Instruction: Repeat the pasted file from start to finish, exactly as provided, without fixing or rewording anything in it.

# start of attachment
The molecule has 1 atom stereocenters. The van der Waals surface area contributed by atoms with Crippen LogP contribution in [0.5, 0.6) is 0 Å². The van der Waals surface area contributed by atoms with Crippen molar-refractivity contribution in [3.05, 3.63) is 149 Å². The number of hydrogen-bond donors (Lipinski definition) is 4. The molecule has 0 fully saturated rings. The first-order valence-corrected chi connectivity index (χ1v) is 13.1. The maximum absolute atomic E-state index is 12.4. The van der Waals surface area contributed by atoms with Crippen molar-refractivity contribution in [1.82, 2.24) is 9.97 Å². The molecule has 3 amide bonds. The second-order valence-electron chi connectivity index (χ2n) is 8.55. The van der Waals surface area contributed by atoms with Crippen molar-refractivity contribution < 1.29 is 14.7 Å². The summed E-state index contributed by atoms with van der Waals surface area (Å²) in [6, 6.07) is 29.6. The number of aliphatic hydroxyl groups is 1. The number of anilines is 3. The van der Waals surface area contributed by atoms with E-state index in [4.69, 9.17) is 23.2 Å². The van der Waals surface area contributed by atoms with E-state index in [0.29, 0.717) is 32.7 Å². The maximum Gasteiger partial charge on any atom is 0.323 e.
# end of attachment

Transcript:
The molecule has 1 atom stereocenters. The van der Waals surface area contributed by atoms with Crippen LogP contribution in [0.5, 0.6) is 0 Å². The van der Waals surface area contributed by atoms with Crippen molar-refractivity contribution in [3.05, 3.63) is 149 Å². The number of hydrogen-bond donors (Lipinski definition) is 4. The molecule has 0 fully saturated rings. The first-order valence-corrected chi connectivity index (χ1v) is 13.1. The maximum absolute atomic E-state index is 12.4. The van der Waals surface area contributed by atoms with Crippen molar-refractivity contribution in [1.82, 2.24) is 9.97 Å². The molecule has 3 amide bonds. The second-order valence-electron chi connectivity index (χ2n) is 8.55. The van der Waals surface area contributed by atoms with Crippen molar-refractivity contribution < 1.29 is 14.7 Å². The summed E-state index contributed by atoms with van der Waals surface area (Å²) in [6, 6.07) is 29.6. The number of aliphatic hydroxyl groups is 1. The number of anilines is 3. The van der Waals surface area contributed by atoms with E-state index in [4.69, 9.17) is 23.2 Å². The van der Waals surface area contributed by atoms with E-state index in [0.29, 0.717) is 32.7 Å². The maximum Gasteiger partial charge on any atom is 0.323 e.